The Buffalo Niagara job market heated up during August.
The region added jobs at a 1.4 percent annual pace last month – a rate that was more than twice as fast as the increase in hiring during the first seven months of this year, the state Labor Department said Thursday.
The August job data, which is based on a more timely but more volatile review of unemployment claims data, is more in tune with the more robust rate of job growth that a more comprehensive but less timely survey based on Census data has found.
Much of the August job growth came from strong seasonal hiring at local bars and restaurants, as well as at stores, the Labor Department said. Hiring also was robust in construction, along with education and health services.
Those gains offset continuing weakness in manufacturing and a category that includes temporary help. Government employment also was down slightly, mainly at the federal level.
In all, the Buffalo Niagara region added 7,700 jobs from August 2015 to August 2016. That 1.4 percent annual growth rate was slower than the 1.9 percent increase in hiring nationwide and just below the 1.5 percent gain in employment across New York.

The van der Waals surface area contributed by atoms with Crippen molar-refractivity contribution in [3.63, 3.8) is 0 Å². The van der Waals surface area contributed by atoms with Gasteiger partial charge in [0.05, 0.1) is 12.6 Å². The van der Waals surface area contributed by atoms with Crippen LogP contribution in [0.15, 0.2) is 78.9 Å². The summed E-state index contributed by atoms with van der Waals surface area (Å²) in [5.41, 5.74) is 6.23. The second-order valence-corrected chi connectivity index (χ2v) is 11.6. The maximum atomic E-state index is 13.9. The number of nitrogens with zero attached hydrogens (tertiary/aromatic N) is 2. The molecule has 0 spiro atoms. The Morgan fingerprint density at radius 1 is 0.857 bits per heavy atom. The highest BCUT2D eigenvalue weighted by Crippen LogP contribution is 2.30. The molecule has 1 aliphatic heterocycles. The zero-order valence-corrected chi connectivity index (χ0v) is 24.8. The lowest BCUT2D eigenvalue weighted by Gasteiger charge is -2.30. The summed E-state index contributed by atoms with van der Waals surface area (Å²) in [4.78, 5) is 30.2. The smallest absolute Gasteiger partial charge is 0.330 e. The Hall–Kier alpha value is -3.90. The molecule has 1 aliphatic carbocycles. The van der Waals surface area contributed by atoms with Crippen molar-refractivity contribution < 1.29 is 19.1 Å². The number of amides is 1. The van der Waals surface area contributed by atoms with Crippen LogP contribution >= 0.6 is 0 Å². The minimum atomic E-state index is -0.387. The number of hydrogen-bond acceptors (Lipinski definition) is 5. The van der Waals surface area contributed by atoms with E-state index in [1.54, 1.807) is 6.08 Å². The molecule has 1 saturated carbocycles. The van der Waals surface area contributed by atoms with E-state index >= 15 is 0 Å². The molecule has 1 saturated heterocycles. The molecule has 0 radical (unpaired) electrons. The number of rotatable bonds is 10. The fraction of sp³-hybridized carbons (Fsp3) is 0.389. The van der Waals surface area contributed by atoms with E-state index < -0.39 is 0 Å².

The August job growth was the most robust increase in hiring that the region has experienced during any month this year. Job growth had averaged about 0.6 percent through July, according to the Labor Department data.
But for most of the past year, that data presented a more downbeat picture of the local job market than another, more comprehensive survey based on Census data. That data, which only runs through March, indicated that job growth locally during that three-month period averaged about 1.3 percent – more than three times faster than the increase reported by the Labor Department during that same time. Local economists said they believe the Labor Department statistics will be revised upward next spring to a level that is closer to the Census data.
The Labor Department data pegged Buffalo’s 1.4 percent job growth as the third-fastest in upstate New York and the sixth-highest among the 15 biggest metro areas in the state. Most of the state’s job growth was centered downstate, with hiring running faster than it is in Buffalo in New York City, Kingston, Ithaca, Watertown and Duchess-Putnam counties.